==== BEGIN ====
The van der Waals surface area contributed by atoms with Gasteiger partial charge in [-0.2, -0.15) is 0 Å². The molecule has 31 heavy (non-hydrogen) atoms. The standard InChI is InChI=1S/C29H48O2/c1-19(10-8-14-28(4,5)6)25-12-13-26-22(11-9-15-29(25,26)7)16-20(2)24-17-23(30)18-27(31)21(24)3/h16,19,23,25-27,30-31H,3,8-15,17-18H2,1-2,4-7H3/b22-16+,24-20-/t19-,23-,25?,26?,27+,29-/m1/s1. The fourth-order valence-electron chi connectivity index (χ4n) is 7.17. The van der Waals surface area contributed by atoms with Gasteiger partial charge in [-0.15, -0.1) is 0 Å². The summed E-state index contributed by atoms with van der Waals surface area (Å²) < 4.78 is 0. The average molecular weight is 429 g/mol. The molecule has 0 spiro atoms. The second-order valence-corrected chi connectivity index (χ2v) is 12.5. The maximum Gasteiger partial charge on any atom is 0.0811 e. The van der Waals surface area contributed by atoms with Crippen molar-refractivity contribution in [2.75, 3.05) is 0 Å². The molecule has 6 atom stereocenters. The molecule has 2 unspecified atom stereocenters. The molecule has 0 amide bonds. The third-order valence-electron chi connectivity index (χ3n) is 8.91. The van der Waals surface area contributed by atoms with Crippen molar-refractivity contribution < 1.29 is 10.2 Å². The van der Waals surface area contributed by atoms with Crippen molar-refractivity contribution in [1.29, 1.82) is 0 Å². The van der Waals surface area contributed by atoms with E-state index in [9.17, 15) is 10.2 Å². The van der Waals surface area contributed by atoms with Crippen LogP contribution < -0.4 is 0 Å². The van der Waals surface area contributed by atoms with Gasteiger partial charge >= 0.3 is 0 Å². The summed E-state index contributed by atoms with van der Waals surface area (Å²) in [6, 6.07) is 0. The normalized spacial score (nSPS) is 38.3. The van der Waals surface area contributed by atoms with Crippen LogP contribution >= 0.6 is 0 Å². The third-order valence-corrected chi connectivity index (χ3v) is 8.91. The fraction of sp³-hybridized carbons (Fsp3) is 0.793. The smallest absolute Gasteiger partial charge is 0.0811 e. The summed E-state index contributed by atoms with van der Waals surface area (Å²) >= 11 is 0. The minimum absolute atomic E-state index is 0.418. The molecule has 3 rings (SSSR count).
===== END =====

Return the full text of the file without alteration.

The van der Waals surface area contributed by atoms with Gasteiger partial charge in [-0.2, -0.15) is 0 Å². The molecule has 31 heavy (non-hydrogen) atoms. The standard InChI is InChI=1S/C29H48O2/c1-19(10-8-14-28(4,5)6)25-12-13-26-22(11-9-15-29(25,26)7)16-20(2)24-17-23(30)18-27(31)21(24)3/h16,19,23,25-27,30-31H,3,8-15,17-18H2,1-2,4-7H3/b22-16+,24-20-/t19-,23-,25?,26?,27+,29-/m1/s1. The fourth-order valence-electron chi connectivity index (χ4n) is 7.17. The van der Waals surface area contributed by atoms with Gasteiger partial charge in [-0.15, -0.1) is 0 Å². The summed E-state index contributed by atoms with van der Waals surface area (Å²) < 4.78 is 0. The average molecular weight is 429 g/mol. The molecule has 0 spiro atoms. The second-order valence-corrected chi connectivity index (χ2v) is 12.5. The maximum Gasteiger partial charge on any atom is 0.0811 e. The van der Waals surface area contributed by atoms with Crippen molar-refractivity contribution in [2.75, 3.05) is 0 Å². The molecule has 6 atom stereocenters. The molecule has 2 unspecified atom stereocenters. The molecule has 0 amide bonds. The third-order valence-electron chi connectivity index (χ3n) is 8.91. The van der Waals surface area contributed by atoms with Crippen molar-refractivity contribution < 1.29 is 10.2 Å². The van der Waals surface area contributed by atoms with Crippen molar-refractivity contribution in [1.29, 1.82) is 0 Å². The van der Waals surface area contributed by atoms with E-state index in [9.17, 15) is 10.2 Å². The van der Waals surface area contributed by atoms with Crippen LogP contribution < -0.4 is 0 Å². The van der Waals surface area contributed by atoms with Gasteiger partial charge >= 0.3 is 0 Å². The summed E-state index contributed by atoms with van der Waals surface area (Å²) in [6, 6.07) is 0. The normalized spacial score (nSPS) is 38.3. The van der Waals surface area contributed by atoms with Crippen LogP contribution >= 0.6 is 0 Å². The third-order valence-corrected chi connectivity index (χ3v) is 8.91. The fraction of sp³-hybridized carbons (Fsp3) is 0.793. The smallest absolute Gasteiger partial charge is 0.0811 e. The summed E-state index contributed by atoms with van der Waals surface area (Å²) >= 11 is 0. The minimum absolute atomic E-state index is 0.418. The molecule has 3 rings (SSSR count).